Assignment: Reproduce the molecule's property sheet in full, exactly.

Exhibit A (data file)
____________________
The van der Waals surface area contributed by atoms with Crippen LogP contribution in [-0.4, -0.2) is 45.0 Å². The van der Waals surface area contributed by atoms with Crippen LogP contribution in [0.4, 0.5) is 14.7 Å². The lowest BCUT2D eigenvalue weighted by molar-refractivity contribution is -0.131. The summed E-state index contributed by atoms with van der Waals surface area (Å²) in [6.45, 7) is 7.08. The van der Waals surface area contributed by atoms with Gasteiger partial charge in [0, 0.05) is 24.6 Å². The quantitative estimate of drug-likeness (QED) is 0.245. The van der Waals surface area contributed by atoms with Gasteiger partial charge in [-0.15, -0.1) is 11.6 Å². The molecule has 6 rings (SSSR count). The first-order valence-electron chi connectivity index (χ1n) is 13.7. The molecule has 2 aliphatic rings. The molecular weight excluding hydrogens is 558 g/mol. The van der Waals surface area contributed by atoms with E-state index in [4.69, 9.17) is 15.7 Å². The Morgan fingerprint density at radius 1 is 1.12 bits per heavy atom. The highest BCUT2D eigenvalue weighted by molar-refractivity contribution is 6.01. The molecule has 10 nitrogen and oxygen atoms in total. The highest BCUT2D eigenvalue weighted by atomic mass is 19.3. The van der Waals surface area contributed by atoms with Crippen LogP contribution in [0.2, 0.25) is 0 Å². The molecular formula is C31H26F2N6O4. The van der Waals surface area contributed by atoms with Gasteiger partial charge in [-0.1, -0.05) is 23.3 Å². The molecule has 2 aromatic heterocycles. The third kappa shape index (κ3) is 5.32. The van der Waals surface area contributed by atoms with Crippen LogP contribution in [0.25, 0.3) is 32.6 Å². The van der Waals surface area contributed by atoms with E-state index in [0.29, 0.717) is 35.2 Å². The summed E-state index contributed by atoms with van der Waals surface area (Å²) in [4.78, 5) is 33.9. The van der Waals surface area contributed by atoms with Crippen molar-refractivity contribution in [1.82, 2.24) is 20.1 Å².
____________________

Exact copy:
The van der Waals surface area contributed by atoms with Crippen LogP contribution in [-0.4, -0.2) is 45.0 Å². The van der Waals surface area contributed by atoms with Crippen LogP contribution in [0.4, 0.5) is 14.7 Å². The lowest BCUT2D eigenvalue weighted by molar-refractivity contribution is -0.131. The summed E-state index contributed by atoms with van der Waals surface area (Å²) in [6.45, 7) is 7.08. The van der Waals surface area contributed by atoms with Gasteiger partial charge in [0, 0.05) is 24.6 Å². The quantitative estimate of drug-likeness (QED) is 0.245. The van der Waals surface area contributed by atoms with Gasteiger partial charge in [-0.15, -0.1) is 11.6 Å². The molecule has 6 rings (SSSR count). The first-order valence-electron chi connectivity index (χ1n) is 13.7. The molecule has 2 aliphatic rings. The molecular weight excluding hydrogens is 558 g/mol. The van der Waals surface area contributed by atoms with E-state index in [4.69, 9.17) is 15.7 Å². The Morgan fingerprint density at radius 1 is 1.12 bits per heavy atom. The highest BCUT2D eigenvalue weighted by molar-refractivity contribution is 6.01. The molecule has 10 nitrogen and oxygen atoms in total. The highest BCUT2D eigenvalue weighted by atomic mass is 19.3. The van der Waals surface area contributed by atoms with Crippen LogP contribution in [0.2, 0.25) is 0 Å². The molecular formula is C31H26F2N6O4. The van der Waals surface area contributed by atoms with Gasteiger partial charge in [-0.1, -0.05) is 23.3 Å². The molecule has 2 aromatic heterocycles. The third kappa shape index (κ3) is 5.32. The van der Waals surface area contributed by atoms with Crippen LogP contribution in [0.25, 0.3) is 32.6 Å². The van der Waals surface area contributed by atoms with E-state index in [0.29, 0.717) is 35.2 Å². The summed E-state index contributed by atoms with van der Waals surface area (Å²) in [4.78, 5) is 33.9. The van der Waals surface area contributed by atoms with Crippen molar-refractivity contribution in [1.82, 2.24) is 20.1 Å².